May 30, 2024

Stream Health Care

It Looks Good On You

One of Harpur’s first grads in global public health conducts research in Ghana

4 min read

Yasmeen Gilani’s senior year in high school was anything but typical. Sequestered at home due to the coronavirus pandemic, the New Hyde Park native watched the Black Lives Matter protest unfold in the news.

“I realized that a lot of the systems that I had thought were protecting and serving people were instead disproportionately impacting marginalized communities, such as low-income communities and communities of color,” Gilani reflected.

The change in perspective shifted her life’s course. When she walks across the stage this May, Yasmeen Gilani will be one of the first graduates of Harpur College’s new program in global public health. A dual major in Africana Studies, she is also part of the Binghamton Scholars program and active in the Muslim Student Association.

Her goal is to solve inequities in healthcare through research, policy and advocacy, possibly with the United Nations or a non-governmental organization.

“There are so many paths in global public health because it’s for people who want to improve health outcomes for populations anywhere in the world,” she said. “You can go into research, academia, the UN or government. You can do a lot with it if you dedicate time and effort and emphasize with people.”

Gilani decided on a global public health track in her first year, even before the major existed, after taking an introductory course in community public health with Associate Professor of Africana Studies Titilayo Okoror.

In her global public health coursework, Gilani renewed her commitment to addressing inequity, which can affect health in ways that aren’t immediately apparent. For example, considering the prevalence of heart disease in certain zip codes, she explained. In areas where heart disease is more prevalent, what are the contributing factors: healthcare access or individual choices such as diet and exercise? What factors influence those choices in turn?

Gilani is dedicated, passionate and focused, qualities that were on full display during the research trip to Ghana, Okoror said. Gilani’s abstract on the Ghana project was selected for presentation at the 2024 Consortium of Universities for Global Health conference, and she was also third finalist for the prestigious Lancet Student Poster Competition Award, Okoror added.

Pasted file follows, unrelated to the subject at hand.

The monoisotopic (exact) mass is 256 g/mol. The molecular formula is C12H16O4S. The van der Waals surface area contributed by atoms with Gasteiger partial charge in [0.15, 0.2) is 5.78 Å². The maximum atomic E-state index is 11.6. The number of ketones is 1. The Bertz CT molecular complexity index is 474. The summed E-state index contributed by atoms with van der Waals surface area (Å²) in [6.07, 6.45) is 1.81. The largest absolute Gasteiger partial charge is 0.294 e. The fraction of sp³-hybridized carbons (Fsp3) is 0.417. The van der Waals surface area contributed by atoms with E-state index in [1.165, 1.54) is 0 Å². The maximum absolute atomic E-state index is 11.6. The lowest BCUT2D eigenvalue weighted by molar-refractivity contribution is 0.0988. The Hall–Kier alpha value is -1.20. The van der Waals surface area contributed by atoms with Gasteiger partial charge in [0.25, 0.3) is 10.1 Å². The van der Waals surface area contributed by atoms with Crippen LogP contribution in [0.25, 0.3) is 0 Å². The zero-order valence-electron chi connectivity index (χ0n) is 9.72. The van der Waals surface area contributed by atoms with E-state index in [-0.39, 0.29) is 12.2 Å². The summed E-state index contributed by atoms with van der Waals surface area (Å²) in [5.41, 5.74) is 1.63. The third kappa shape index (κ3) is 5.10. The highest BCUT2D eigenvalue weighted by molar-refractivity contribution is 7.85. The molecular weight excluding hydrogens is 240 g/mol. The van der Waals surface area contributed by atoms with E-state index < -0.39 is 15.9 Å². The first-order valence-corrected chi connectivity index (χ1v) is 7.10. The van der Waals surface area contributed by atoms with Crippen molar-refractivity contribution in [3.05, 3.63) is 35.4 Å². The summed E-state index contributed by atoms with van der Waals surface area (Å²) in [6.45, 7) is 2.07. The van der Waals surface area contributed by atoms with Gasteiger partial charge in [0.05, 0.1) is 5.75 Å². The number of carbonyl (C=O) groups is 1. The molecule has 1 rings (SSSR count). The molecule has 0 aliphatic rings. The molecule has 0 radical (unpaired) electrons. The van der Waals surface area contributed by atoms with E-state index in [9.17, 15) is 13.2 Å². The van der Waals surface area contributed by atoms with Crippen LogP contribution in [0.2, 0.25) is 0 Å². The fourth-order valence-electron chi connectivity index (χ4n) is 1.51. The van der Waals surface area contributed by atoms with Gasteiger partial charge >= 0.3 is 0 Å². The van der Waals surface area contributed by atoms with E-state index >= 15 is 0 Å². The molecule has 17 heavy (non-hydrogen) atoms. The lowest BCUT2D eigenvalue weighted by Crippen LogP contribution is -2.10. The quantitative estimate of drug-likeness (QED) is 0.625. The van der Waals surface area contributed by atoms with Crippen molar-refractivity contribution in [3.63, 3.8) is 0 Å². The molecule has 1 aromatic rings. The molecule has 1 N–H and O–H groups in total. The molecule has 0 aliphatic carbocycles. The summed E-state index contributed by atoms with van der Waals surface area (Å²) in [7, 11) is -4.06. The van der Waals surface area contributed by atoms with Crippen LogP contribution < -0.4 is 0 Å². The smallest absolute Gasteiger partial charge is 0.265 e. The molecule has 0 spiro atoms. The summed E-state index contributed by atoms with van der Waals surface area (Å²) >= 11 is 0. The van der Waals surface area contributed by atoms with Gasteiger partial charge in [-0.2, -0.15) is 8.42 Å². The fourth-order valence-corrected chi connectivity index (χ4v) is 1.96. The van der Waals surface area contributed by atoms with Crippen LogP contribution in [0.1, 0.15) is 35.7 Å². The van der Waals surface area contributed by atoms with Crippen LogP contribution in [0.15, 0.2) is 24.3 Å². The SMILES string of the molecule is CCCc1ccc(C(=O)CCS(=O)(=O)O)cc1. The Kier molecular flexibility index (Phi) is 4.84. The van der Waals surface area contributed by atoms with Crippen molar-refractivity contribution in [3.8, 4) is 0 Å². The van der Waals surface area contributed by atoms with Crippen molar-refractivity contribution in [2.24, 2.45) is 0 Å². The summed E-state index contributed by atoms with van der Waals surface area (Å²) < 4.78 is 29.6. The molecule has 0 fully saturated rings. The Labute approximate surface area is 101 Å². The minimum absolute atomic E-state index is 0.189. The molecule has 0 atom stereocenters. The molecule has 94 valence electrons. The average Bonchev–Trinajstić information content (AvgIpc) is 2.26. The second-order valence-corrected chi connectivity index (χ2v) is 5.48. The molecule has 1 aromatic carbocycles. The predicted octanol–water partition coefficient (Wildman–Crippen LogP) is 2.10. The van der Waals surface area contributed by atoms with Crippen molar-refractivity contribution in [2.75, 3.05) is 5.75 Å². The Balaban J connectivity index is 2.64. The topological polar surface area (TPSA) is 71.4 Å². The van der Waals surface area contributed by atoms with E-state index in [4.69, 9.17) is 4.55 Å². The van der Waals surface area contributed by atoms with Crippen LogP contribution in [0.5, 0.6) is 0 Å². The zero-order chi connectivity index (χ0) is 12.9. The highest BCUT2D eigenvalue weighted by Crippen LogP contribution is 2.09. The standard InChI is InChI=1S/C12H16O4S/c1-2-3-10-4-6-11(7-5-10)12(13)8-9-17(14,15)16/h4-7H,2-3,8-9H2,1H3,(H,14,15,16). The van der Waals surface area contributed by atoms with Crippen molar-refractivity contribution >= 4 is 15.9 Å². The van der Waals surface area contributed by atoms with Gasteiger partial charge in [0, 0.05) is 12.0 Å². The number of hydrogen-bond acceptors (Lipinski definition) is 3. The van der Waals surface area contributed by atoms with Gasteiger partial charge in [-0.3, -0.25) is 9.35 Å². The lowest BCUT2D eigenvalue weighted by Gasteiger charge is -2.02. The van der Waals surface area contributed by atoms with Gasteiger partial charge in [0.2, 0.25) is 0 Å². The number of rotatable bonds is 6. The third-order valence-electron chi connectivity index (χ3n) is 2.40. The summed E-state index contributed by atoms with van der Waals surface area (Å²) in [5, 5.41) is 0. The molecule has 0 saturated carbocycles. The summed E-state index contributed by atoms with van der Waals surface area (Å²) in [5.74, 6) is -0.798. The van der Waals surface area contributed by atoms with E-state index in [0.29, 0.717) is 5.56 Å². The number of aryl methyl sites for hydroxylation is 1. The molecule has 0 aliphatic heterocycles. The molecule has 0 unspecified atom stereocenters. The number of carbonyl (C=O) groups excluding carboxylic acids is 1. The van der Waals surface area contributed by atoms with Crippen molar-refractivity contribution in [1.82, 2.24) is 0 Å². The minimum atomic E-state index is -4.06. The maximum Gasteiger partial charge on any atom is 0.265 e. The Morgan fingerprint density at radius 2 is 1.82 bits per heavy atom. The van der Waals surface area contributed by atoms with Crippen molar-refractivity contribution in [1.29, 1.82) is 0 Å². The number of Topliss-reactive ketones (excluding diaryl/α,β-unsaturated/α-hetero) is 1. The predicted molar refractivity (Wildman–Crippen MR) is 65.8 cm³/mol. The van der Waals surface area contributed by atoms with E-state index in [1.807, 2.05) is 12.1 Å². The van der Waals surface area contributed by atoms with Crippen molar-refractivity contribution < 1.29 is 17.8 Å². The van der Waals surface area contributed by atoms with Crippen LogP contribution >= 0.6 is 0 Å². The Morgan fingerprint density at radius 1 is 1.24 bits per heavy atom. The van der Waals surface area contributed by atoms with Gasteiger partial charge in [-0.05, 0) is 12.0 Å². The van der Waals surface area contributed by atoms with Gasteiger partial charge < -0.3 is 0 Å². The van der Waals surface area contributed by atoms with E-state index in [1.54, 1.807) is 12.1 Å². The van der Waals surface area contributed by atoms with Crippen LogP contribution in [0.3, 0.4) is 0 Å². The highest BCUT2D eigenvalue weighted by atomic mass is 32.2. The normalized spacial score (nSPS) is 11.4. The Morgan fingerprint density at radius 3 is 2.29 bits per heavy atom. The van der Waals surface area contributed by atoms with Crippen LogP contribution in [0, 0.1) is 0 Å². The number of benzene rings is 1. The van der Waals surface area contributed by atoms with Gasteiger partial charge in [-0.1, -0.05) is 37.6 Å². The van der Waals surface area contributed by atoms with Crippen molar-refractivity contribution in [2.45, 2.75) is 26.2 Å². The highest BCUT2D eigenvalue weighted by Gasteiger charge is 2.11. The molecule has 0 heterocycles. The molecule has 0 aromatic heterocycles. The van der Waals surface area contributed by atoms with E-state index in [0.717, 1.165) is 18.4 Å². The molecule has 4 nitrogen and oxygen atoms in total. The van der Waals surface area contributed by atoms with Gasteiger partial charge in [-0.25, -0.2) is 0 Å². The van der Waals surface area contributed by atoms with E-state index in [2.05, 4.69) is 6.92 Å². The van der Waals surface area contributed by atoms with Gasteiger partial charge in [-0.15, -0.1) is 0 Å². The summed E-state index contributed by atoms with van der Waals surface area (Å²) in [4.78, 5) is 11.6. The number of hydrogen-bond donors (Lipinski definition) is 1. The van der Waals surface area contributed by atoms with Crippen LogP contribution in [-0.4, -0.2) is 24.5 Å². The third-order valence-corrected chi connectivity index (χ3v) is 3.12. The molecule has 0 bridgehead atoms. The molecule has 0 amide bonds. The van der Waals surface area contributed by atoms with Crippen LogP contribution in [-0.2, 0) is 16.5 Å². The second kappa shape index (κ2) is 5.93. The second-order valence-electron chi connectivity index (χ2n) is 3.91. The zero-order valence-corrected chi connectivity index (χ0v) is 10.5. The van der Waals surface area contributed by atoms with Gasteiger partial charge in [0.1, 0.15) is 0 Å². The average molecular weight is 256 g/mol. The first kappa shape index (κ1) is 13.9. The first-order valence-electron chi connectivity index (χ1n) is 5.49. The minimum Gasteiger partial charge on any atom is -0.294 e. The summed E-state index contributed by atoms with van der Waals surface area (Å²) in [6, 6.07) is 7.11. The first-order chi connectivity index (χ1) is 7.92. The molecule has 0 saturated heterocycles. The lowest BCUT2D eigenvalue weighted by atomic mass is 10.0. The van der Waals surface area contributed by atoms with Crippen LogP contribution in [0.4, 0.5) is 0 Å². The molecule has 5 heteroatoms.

She wasn’t surprised to learn that her student was admitted to New York University’s master’s in public health program.

“From her work in Morocco teaching elementary school children about health to her interactions with nursing mothers in Hohoe, Ghana, Yasmeen demonstrates her emotional maturity and empathy that draws others to her,” Okoror said. “I truly believe she is on track in contributing her efforts to making for an equitable and just human society globally.”

Last summer, Gilani joined Okoror on a trip to Ghana, which gave her the opportunity to put her classroom learning into action.

In the field

“It’s one thing to learn about health systems and another to apply what you learn,” she said. “I was fortunate to have that field experience.”

She focused her research on maternal health, a topic she’s passionate about. First, she and Okoror reviewed the literature to identify any gaps; they discovered that Ghana’s Volta region wasn’t as well-represented in maternal health research as other areas.

In addition to interviewing mothers and traditional birth attendants on pregnancy experiences and childbirth outcomes, they also asked questions about intimate partner violence, a factor that can affect maternal health. Abuse isn’t always physical and sexual but can include neglect and financial malfeasance, such as refusing to pay for a taxi needed for the wife to reach the hospital, Gilani said.

Many of the women she interviewed were farmers with second jobs, such as selling food, and carried their babies on their backs during the course of their daily lives.

“You see their resilience,” Gilani reflected.

She gave back to the community, too; Harpur Edge provided funding to purchase baby supplies for project participants, such as diapers, wipes and detergent.

The experience reaffirmed her commitment to work in public health, with a focus on mothers and children. Her next step: a master’s program in the field. To prepare for her future, she is also taking classes in Arabic; both Arabic and French are sought-after languages in the NGO career sector, she said.

“It’s a privilege to be able to do this,” she reflected about her experiences in Ghana. “If you’re coming from outside to provide a service, you can’t see yourself as being on a different level from the people who are there and doing the work.”

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